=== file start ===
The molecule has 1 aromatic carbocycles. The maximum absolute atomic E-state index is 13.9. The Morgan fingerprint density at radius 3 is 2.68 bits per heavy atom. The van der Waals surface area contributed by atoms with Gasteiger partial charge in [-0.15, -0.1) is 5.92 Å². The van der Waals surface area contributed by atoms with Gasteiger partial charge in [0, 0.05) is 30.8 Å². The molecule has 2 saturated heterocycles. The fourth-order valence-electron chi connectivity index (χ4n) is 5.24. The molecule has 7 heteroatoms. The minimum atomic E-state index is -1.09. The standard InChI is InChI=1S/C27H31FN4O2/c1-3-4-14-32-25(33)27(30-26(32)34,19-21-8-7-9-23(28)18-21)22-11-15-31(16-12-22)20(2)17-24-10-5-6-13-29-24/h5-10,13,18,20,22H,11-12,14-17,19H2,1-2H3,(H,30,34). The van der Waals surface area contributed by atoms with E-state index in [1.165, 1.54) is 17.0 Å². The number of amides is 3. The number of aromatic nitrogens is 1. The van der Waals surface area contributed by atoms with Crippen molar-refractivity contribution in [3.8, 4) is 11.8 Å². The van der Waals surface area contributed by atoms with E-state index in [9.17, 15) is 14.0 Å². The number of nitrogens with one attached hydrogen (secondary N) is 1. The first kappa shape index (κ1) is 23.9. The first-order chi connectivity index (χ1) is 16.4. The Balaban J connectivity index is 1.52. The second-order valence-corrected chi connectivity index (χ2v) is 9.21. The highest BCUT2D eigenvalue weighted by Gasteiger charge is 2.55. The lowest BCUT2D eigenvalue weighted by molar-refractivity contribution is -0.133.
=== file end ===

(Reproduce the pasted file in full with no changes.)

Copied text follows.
The molecule has 1 aromatic carbocycles. The maximum absolute atomic E-state index is 13.9. The Morgan fingerprint density at radius 3 is 2.68 bits per heavy atom. The van der Waals surface area contributed by atoms with Gasteiger partial charge in [-0.15, -0.1) is 5.92 Å². The van der Waals surface area contributed by atoms with Gasteiger partial charge in [0, 0.05) is 30.8 Å². The molecule has 2 saturated heterocycles. The fourth-order valence-electron chi connectivity index (χ4n) is 5.24. The molecule has 7 heteroatoms. The minimum atomic E-state index is -1.09. The standard InChI is InChI=1S/C27H31FN4O2/c1-3-4-14-32-25(33)27(30-26(32)34,19-21-8-7-9-23(28)18-21)22-11-15-31(16-12-22)20(2)17-24-10-5-6-13-29-24/h5-10,13,18,20,22H,11-12,14-17,19H2,1-2H3,(H,30,34). The van der Waals surface area contributed by atoms with E-state index in [1.165, 1.54) is 17.0 Å². The number of amides is 3. The number of aromatic nitrogens is 1. The van der Waals surface area contributed by atoms with Crippen molar-refractivity contribution in [3.8, 4) is 11.8 Å². The van der Waals surface area contributed by atoms with E-state index in [9.17, 15) is 14.0 Å². The number of nitrogens with one attached hydrogen (secondary N) is 1. The first kappa shape index (κ1) is 23.9. The first-order chi connectivity index (χ1) is 16.4. The Balaban J connectivity index is 1.52. The second-order valence-corrected chi connectivity index (χ2v) is 9.21. The highest BCUT2D eigenvalue weighted by Gasteiger charge is 2.55. The lowest BCUT2D eigenvalue weighted by molar-refractivity contribution is -0.133.